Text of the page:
July 21, 2007

Science, sort of

I spend too much time reading stuff on the web, especially science news, but occasionally I feel like I'm actually getting something out of it. Two times in particular, I've read different science stories, put them together, and come up with something new.

Story #1: Toxoplasmosis, a protozoan parasite that infects a wide range of mammals, but especially cats, is widespread in the US (and practically everywhere else, too). Studies estimate between 20-35% of adults in the US are infected.

Story #2: Toxoplasmosis causes significant behavioural changes in infected mice and rats. Specifically, they lose their aversion to cat pheromones, and actually become attracted to them! This helps the parasite, because it breeds only in cats, so it's good for an infected rat or mouse to get eaten by a cat.

Possible conclusion: this parasite infects a wide range of mammals, and causes very specific behavioural changes in some of them. Could the cat-people vs. dog-people conflict be caused in part by toxoplasmosis? Evidence is needed, but it should be easy to collect: test people for toxoplasmosis and ask them to describe themselves as cat-people or dog-people. Correlation may not be enough: people who like cats would be more likely to get infected. Really solid evidence could be obtained by tracking some people who don't have pets, and testing them repeatedly over a few years to see whether those who catch the parasite from eating infected meat subsequently get a cat.

Story #1: Chicxulub Crater, dated to 65.5 million years ago, is the most likely candidate for the asteroid impact that might have finished off the dinosaurs. One of the main pieces of evidence for the asteroid impact theory is the high concentration of iridium 65.5 million year old rocks. Iridium is rare on Earth, but relatively abundant in asteroids.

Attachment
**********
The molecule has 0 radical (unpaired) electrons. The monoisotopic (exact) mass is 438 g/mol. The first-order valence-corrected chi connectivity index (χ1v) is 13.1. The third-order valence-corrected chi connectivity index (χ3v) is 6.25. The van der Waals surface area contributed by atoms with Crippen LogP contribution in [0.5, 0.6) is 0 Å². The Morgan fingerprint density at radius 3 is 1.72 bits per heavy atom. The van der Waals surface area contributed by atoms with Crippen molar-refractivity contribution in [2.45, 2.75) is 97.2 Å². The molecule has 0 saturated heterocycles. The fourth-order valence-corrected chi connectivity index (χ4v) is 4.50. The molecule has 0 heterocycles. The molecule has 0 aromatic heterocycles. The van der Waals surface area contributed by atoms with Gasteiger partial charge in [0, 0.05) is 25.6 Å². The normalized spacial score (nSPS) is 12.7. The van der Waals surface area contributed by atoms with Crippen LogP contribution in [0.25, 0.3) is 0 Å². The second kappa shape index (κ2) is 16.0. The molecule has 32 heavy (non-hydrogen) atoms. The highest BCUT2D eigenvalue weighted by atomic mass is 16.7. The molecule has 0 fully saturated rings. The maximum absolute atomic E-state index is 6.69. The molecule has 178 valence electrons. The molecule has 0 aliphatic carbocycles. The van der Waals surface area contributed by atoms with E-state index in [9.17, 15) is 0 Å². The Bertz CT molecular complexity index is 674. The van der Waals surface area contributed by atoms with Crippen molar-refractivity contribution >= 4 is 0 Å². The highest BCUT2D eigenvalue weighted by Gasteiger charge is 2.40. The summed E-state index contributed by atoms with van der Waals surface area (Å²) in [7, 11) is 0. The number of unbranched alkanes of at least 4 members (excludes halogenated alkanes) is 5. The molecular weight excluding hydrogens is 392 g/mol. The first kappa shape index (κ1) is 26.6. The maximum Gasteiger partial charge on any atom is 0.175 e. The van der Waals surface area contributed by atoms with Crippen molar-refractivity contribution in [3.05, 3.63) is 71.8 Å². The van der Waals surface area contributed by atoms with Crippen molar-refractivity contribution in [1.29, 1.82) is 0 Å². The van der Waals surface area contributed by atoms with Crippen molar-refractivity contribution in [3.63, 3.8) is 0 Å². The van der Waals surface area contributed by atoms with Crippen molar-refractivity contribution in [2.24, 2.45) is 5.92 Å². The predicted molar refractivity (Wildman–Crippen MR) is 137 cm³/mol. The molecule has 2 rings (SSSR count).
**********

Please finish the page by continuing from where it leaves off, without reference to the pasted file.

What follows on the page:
Story #2: The Deccan Traps, a massive basalt formation in India, was formed from 60-68 million years ago by volcanic activity that was definitely strong enough to cause extinction. (Think lava covering half of India.) This is the second-strongest theory for the dinosaurs' extinction. Key evidence includes the steadily decreasing number of species of all kinds over several million years preceding the presumed asteroid impact.

(There are advocates of both theories, of course, plus people who think the Deccan traps started the ball rolling, and Chicxulub finished it off.)

Story #3: One of the biggest impact craters in the solar system is the Caloris Basin on Mercury. The impact was so large, seismic waves from the impact are thought to have converged on the opposite side of the planet and ripped up the terrain there.

Possible conclusion: other great examples of impacts causing damage on the opposite side of a world exist. The two largest impact craters on Mars, the Hellas and Argyre Impact Basins, are on the opposite sides of the planet from the two largest volcanic regions on Mars, Tharsis Montes and Elysium Planitia, respectively. It isn't beyond reason to expect large impacts on Earth to have caused volcanic activity on the opposite side of the planet, though tectonic activity would move and erase the evidence, unlike the situation on Mars.

65.5 million years ago, Chicxulub was on the opposite side of the planet from the Deccan Traps. (Image of world geography 65.5mya.) Oh, and two-thirds of the Deccan Traps' output occurred 65.5mya.

Taken together, it looks like the Deccan Traps were active for a few million years before Chicxulub, but the impact triggered a massive increase in activity. The combined effect caused one of the "Big Five" extinction events. Incidentally, this might also explain why other large impact events didn't cause equally large extinctions.

Do I really believe either of these theories? I haven't got enough evidence. But who knows, maybe the evidence will eventually prove me right or wrong.

Are these original ideas? I don't know. Other people are almost certain to have come up with them independently, and before I did. But that doesn't diminish the satisfaction I've gotten from coming up with them on my own.